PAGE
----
“King Gwuang-chwun of the Han” (Translated from the Chinese by P. E. Rempel)

King Gwuang-chwun of the Han was fond of digging up ancient graves. When he broke into a tomb at Luanshu, the coffin, still inhabited, and all of the pledges and utensils had been smashed to pieces and ruined. Then a white-furred fox appeared which, upon seeing the grave-diggers, immediately dashed off. Everybody present gave chase but failed to nab it, managing only to spear its back paw with a halberd.

That night, the king dreamed of a man whose eyebrows and beard had grown completely white. This man stepped up to the king and asked, “Why did you hurt my left foot?” He then whacked King Gwuang-chwun’s left foot with his staff. The king saw his foot swell and it grew terribly painful: an ulcer took form. His condition remained the same for a time until it finally killed him.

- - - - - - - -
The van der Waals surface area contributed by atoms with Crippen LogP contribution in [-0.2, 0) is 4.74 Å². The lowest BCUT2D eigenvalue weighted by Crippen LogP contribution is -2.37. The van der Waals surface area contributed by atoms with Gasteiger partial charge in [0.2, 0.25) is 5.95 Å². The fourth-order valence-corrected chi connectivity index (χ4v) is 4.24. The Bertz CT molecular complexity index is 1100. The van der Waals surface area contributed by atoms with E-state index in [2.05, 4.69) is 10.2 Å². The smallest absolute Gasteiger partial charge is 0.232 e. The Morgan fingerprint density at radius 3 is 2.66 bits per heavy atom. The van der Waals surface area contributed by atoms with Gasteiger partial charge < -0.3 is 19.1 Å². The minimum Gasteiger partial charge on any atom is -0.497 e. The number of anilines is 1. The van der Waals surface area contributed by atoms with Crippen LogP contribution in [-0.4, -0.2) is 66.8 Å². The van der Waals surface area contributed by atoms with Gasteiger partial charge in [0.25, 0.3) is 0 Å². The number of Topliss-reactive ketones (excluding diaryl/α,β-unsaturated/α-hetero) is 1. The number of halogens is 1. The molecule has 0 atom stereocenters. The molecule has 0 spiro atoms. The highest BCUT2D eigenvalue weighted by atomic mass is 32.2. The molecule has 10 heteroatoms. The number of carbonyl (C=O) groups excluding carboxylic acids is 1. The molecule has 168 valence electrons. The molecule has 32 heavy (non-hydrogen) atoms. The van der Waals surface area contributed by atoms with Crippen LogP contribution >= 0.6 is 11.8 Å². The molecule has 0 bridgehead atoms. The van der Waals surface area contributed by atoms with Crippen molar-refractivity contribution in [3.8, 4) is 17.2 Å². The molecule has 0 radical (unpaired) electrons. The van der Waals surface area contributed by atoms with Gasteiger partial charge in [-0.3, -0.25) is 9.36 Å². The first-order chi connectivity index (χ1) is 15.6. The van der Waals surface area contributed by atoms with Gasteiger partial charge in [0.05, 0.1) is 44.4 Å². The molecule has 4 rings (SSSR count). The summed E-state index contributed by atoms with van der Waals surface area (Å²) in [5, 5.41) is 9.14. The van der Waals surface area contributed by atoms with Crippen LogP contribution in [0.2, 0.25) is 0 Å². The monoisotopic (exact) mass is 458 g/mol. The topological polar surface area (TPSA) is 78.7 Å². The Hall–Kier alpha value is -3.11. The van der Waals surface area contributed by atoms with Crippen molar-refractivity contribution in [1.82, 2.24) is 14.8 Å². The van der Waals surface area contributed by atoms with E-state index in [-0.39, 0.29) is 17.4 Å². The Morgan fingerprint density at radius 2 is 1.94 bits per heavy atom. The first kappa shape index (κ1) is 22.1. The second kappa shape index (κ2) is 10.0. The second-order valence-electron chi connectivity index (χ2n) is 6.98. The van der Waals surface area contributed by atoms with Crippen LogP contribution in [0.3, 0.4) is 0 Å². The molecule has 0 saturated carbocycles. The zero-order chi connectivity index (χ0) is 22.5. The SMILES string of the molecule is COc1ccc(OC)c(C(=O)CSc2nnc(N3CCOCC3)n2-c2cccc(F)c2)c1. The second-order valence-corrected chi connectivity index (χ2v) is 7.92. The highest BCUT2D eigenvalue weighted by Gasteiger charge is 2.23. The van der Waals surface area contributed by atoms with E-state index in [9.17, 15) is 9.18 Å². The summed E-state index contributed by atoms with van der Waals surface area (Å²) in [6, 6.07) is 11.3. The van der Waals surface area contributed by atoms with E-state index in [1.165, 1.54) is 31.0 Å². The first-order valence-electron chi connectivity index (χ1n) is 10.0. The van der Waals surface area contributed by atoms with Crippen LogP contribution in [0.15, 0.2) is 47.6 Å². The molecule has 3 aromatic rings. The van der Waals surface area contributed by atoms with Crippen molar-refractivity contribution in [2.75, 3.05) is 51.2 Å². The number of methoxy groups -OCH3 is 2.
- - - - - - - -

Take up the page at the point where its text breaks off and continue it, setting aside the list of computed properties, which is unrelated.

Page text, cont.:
Text: Taiping Guangji, volume 447

For another story of the occult click here.

***

Find me at Facebook here.

Advertisements

One thought on ““King Gwuang-chwun of the Han” (Translated from the Chinese by P. E. Rempel)

  1. Pingback: Of Ghosts and Meatballs: A Ghost Story from Medieval China (trans. by P. E. Rempel) | P. E. Rempel

Leave a Reply

Fill in your details below or click an icon to log in:

WordPress.com Logo

You are commenting using your WordPress.com account. Log Out /  Change )

Google+ photo

You are commenting using your Google+ account. Log Out /  Change )

Twitter picture

You are commenting using your Twitter account. Log Out /  Change )

Facebook photo

You are commenting using your Facebook account. Log Out /  Change )

Connecting to %s